SOUNDS, SIGNALS, SYNTHS & SCOPES
Welcome to the FlowStone Workshop number 21, where we give a beginners guide to computer programming using the FlowStone graphical programming language. In this issue we are going to look at how to program sound for your robots.
One of the amazing features of FlowStone is its ability to handle/create sounds and signals. In fact, the original concept of FlowStone (SynthMaker) was as a graphical programming language to create music synthesizers. This heritage still lives on inside FlowStone which makes it very powerful when you want to generate sounds, perform DSP (Digital Signal Processing) or display signals in the FlowStone GUI.
Oscilloscopes (Scopes) are pieces of test equipment used to display analogue signals on a screen so you can visualize a signal that is too fast to see normally on a meter. You can use a scope to monitor a signal, see its level and frequency. There are several scope modules inside FlowStone that you can just use or modify. For example, you can make a ‘voice to scope’ display similar to those used on vintage robots.
Oscillators are also pieces of test equipment that generate different shape signals. Typically, Sine, Square, Saw Tooth & Triangle Waves & white noise (hiss) are possible. These can be generated in FlowStone visualized on a scope or FFT analyser and fed out to the soundcard so you can hear them in real-time.
Filters take in an audio signal and filter specific frequencies out or can be used to boost particular frequencies. A Filter typically has three inputs: the center frequency, the Q or width of the frequencies to be affected around the center frequency and gain which can be positive or negative. A filter of this type is usually called a parametric filter or EQ. Many of you may be familiar with a graphic equalizer which is simply a bunch of parametric filters in series with neatly spaced center frequencies to cover the entire audio spectrum.
Mixers are used to balance the level of several sound sources in order to get the ‘Mix’ that sounds best. As some signals are louder than others, Mixers are used to change the relative volume usually on sliders or knobs. You can quickly build your own custom mixer in FlowStone.
FX is short for Sound Effects, which are usually a combination of filters, delays and gain control, used to make weird and wonderful sounds based on an input signal. Things like Delay, Reverb (echo), Chorus, Flanges, Phasors, EQ, Compressors, and Limiters etc. are standard with FlowStone[/box]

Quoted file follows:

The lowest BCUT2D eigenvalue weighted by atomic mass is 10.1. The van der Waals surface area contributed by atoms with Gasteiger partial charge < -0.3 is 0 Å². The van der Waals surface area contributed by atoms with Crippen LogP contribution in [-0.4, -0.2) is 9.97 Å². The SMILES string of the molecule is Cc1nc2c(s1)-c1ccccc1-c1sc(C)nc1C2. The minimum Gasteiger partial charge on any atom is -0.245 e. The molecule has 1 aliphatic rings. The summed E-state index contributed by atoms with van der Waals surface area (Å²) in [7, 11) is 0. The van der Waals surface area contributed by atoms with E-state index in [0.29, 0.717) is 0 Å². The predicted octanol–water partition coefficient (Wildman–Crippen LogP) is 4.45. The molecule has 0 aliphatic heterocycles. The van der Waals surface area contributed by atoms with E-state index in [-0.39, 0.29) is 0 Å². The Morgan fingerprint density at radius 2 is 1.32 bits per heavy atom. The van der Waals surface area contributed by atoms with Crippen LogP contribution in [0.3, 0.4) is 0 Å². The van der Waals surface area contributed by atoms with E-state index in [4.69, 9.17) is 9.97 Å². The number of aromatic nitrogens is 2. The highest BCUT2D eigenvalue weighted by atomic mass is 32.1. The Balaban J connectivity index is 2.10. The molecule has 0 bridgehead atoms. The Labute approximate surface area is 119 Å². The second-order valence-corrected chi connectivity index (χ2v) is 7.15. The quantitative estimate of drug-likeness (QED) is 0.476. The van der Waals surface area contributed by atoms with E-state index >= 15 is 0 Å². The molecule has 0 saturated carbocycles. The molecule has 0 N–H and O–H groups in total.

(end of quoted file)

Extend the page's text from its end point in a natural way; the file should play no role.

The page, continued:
Synthesizers are combinations of filters and FX that can create unique sounds. Using FlowStone you can make simple or vastly complicated professional sounding synthesizers, you can even export your synth to be used in programs like Cubase VST. [/box]
Midi stands for ‘Musical Instrument Digital Interface’ and is used to connect different MIDI instruments together or to your PC. FlowStone supports MIDI so you can connect a keyboard or the like to play sounds generated in FlowStone. You can also send out MIDI so you can control other instruments or MIDI lights also from FlowStone.
In order to get sound in or out of your PC you will need some form of Soundcard. Most PC’s and Laptops have a stereo soundcard with two channels in and two channels out, usually at CD quality i.e 44.1Khz 16bit.
These typically use the Direct Sound Driver system and you can use these directly inside FlowStone. However, if you want professional quality sound, then an external Audio Interface can be used. These can also have more ins and outs (eg. 16 ins and 4 outs, or 8 ins and 8 outs etc.) that can also have higher sample rates and more dynamic range (eg. 96Khz/24 bit, or 192Khz/24 Bit).
You can even use FlowStone to send text to the PC’s speech synthesizers, so your robot can talk!
Audio has always been a large part of bringing robots to life, be it using sound effects like the RoboCops motors, speech synthesis for talking robots, or generating interactive sounds. The great thing is that FlowStone has everything you need to generate your own unique sounds and play them by Triggering via midi or sensors on your robot. You can also use FlowStone as a piece of test equipment to generate signals using oscillators and display the outputs on a software scope. All of the files shown here are available as example files, many of which are in the free ‘AudioPack’ Download for FlowStone.